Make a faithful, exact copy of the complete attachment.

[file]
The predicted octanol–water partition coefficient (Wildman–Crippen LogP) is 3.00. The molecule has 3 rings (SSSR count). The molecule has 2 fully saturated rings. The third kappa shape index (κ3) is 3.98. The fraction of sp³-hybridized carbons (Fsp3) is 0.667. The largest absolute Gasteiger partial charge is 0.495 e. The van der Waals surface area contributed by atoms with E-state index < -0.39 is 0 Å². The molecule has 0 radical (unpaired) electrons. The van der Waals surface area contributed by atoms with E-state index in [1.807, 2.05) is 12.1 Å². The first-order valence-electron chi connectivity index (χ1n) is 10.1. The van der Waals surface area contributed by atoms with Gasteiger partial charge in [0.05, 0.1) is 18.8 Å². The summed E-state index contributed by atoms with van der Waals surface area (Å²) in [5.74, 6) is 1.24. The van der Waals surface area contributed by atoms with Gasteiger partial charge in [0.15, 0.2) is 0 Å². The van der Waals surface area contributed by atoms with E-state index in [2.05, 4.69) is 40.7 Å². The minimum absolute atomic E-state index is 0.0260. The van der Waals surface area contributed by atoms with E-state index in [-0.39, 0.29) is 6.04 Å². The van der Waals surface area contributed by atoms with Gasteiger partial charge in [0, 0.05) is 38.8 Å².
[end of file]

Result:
The predicted octanol–water partition coefficient (Wildman–Crippen LogP) is 3.00. The molecule has 3 rings (SSSR count). The molecule has 2 fully saturated rings. The third kappa shape index (κ3) is 3.98. The fraction of sp³-hybridized carbons (Fsp3) is 0.667. The largest absolute Gasteiger partial charge is 0.495 e. The van der Waals surface area contributed by atoms with E-state index < -0.39 is 0 Å². The molecule has 0 radical (unpaired) electrons. The van der Waals surface area contributed by atoms with E-state index in [1.807, 2.05) is 12.1 Å². The first-order valence-electron chi connectivity index (χ1n) is 10.1. The van der Waals surface area contributed by atoms with Gasteiger partial charge in [0.05, 0.1) is 18.8 Å². The summed E-state index contributed by atoms with van der Waals surface area (Å²) in [5.74, 6) is 1.24. The van der Waals surface area contributed by atoms with Gasteiger partial charge in [0.15, 0.2) is 0 Å². The van der Waals surface area contributed by atoms with E-state index in [2.05, 4.69) is 40.7 Å². The minimum absolute atomic E-state index is 0.0260. The van der Waals surface area contributed by atoms with E-state index in [-0.39, 0.29) is 6.04 Å². The van der Waals surface area contributed by atoms with Gasteiger partial charge in [0, 0.05) is 38.8 Å².